In the day when buying a Coke was a treat within an allowance’s grasp, we drank from glass bottles. The contents never lasting as long as we wanted, we were left with empty bottles, which we soon turned into musical instruments by blowing air across the mouth of the bottle. I can hear the sound still.

I was reminded of this childhood memory when I was speaking with a group of recovering addicts. We share a program that describes us as people “with a hole in our soul through which the wind blows.” The first time I heard that description, I felt like someone had finally described the way I have felt all my life. For whatever reason or reasons, I have always felt incomplete. To use Shel Silverstein’s image, I felt like I had a missing piece. Like the Coke bottle, each time the wind blew I could hear a familiar refrain: “You are not good enough.”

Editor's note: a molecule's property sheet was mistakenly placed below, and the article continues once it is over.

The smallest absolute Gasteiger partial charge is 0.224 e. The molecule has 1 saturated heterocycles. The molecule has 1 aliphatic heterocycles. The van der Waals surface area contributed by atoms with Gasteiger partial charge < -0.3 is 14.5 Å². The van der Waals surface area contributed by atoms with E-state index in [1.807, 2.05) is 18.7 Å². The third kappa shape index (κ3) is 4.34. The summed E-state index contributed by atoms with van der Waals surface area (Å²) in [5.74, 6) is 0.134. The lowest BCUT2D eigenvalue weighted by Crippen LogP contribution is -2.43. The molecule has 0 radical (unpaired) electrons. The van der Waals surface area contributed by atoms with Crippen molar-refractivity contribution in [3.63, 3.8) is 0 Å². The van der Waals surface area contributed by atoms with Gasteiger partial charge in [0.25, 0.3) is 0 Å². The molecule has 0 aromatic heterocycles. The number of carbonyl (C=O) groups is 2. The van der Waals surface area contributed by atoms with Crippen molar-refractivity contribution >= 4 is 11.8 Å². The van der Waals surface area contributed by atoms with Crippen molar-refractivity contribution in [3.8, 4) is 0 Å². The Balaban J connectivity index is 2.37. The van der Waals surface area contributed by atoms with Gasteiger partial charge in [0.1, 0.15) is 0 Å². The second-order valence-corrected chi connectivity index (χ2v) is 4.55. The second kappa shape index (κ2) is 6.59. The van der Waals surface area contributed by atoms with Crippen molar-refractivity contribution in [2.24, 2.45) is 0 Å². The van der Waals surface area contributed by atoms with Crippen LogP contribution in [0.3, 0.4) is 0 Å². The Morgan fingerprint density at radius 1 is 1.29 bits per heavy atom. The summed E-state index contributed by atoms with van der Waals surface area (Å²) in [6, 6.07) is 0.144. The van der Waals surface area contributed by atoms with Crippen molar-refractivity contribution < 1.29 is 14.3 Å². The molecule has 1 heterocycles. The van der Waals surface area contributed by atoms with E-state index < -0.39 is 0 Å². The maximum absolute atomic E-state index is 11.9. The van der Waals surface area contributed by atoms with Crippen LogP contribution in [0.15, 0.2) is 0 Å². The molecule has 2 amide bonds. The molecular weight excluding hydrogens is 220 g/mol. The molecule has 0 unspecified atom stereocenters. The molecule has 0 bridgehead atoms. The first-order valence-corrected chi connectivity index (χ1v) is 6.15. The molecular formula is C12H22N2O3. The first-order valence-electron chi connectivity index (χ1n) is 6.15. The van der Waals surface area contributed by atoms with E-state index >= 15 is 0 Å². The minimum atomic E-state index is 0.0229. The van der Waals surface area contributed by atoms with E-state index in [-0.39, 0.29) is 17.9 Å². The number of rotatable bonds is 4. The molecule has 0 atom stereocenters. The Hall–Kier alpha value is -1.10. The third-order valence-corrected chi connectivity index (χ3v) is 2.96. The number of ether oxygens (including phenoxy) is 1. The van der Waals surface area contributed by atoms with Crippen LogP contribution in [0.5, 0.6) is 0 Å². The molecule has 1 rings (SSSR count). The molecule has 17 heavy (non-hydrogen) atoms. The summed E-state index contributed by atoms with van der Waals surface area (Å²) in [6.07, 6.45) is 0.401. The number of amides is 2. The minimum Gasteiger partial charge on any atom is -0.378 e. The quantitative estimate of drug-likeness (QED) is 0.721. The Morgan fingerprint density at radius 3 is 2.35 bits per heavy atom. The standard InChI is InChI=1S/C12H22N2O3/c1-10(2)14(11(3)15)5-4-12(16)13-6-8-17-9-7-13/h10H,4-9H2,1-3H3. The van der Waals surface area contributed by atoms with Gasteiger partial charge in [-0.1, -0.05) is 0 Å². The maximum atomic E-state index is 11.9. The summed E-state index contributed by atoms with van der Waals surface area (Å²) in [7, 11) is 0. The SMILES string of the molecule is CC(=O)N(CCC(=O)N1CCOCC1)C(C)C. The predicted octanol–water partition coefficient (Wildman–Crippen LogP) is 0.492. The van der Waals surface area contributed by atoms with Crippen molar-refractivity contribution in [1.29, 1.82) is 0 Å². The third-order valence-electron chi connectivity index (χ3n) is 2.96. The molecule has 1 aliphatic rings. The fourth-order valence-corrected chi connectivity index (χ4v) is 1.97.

It’s no surprise I looked for ways to fill the hole. Whether with work, achievements of one kind or another, friends, relationships, possessions, drugs or alcohol, the goal was to fill the hole and stop the song. The fix was temporary, and soon the hole returned seeming bigger than before, the refrain louder.

            Fortunately, I entered a program that helped me understand my condition, a condition the Church has tried to describe for years. I have come to see that I have not only one hole, but many, and rather than strive to fill them all, I can live with them and let the winds of life blow as they will. Although mine is a journey of progress, not perfection, the miracle of my emerging acceptance is the song is changing. Instead of a refrain of shame, it’s becoming a melody of authenticity, and the music is inviting others to come along.

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